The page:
What that means for human health?
Once we are living on Mars, how we should take care of our health? The effects of human spaceflight on astronaut’s health have been always a priority. Our bodies are not designed to live in the space environment, so every time that we spend time doing research in space our body suffers a number of changes and adaptations.
So far, the impact on astronauts’ health for those that went to the moon and astronauts that visited the ISS has not been so dramatically negative, but going to Mars could probably arise new levels of challenges. Going beyond the ISS and the moon, means leaving the Earth’s protective magnetic field, and enter into deep space where astronauts will receive high levels of protons, cosmic and gamma rays. This is something that has not been studied enough to understand how much this could affect astronauts, but NASA currently has a number of studies, like Scott Kelly’s one-year ISS mission, that will address this and other issues.
Besides adapting to 0-g during a spaceflight, our body will need to suddenly adapt to Mars gravity, which is 1/3 of Earth’s. Astronauts have reported body changes like: bone loss, cognitive problems, muscle atrophy, and many more. Without gravity, our bones start losing mass and muscles as our heart becomes weaker. After an extended period in space, the risks of health problems can increase. Once they have landed on Mars they will probably feel weaker than at the beginning of the mission, and there won’t be anyone over there to help them to set up or assist them in case of a health emergency. They need to train not only in the technical capabilities of the mission, but also in the medical and psychological challenges that will arise. Cognitive problems like difficulty to concentrate have been reported, and this can impact in astronaut’s daily activities.
As Mars doesn’t have the same atmosphere as Earth, astronauts will be receiving some level of radiation even on the surface of the planet, and for this reason they need to have all types of counter measurements. They need training to maintain their health as good as possible, and this means exercising a lot, sleeping 8 hours per day, eating well so they can receive all the vitamins and minerals our body needs, drinking enough water, and relax to reduce stress levels. We need to make sure that our astronauts are in the best shape even before starting any space travel because every space mission means many years of work and money, so there is no room to risk the entire mission due to poor health. Astronauts are also expected to perform long EVAs inside a spacesuit, and this requires a lot of energy and focus.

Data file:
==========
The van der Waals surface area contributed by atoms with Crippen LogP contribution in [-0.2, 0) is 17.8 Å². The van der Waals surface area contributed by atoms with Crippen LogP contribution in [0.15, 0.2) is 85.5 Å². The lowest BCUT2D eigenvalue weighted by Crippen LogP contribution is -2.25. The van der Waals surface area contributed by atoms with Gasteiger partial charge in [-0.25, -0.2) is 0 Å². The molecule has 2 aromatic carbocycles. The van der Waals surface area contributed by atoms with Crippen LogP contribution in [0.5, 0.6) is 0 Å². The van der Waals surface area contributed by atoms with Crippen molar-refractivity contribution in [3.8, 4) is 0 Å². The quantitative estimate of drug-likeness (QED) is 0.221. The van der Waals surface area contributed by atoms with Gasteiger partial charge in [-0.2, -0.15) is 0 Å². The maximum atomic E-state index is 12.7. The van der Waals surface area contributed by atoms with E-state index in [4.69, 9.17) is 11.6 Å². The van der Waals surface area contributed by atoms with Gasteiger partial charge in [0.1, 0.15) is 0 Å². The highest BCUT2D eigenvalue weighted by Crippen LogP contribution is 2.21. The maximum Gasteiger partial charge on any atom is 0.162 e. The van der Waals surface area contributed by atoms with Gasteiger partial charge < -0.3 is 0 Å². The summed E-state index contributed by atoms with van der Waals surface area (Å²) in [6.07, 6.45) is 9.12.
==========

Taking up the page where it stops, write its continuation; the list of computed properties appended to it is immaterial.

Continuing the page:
For all these reasons, astronauts follow a strict exercise program, and us at MDRS follow one as well. Team ISU – Crew 162 is performing yoga and cardiovascular sessions, as well as some brain exercises that each of us perform in our own free time. As a crew, we are doing this to help us reduce stress, keep ourselves active and as a form of team building. We eat in a balanced way, we remind ourselves often to drink enough water and we have vitamin supplements at hand.
Performing Mars analogs like this will help us to understand human performance in this type of isolation, in which you spend all your time inside a very reduced space with other human beings, without being able to go out and enjoy of fresh air or go away. With the restriction of staying inside for the entire time and the challenges of stressful situations, the team must learn to work and communicate very efficiently, and I think we are doing it very good right now.
We are taking our health seriously, as we know that if we don’t, lack of sleep, work overload (as we are only 3 people), or stress, can directly affect the mission outcomes. We are currently doing a study exactly on this topic; team social interaction and we look forward to hearing about the results at the end of the mission.
Preparing for a successful human mission to Mars, our desire is that our stay at MDRS can contribute directly to future human space exploration.
– Health and Safety Officer, Team ISU Crew 162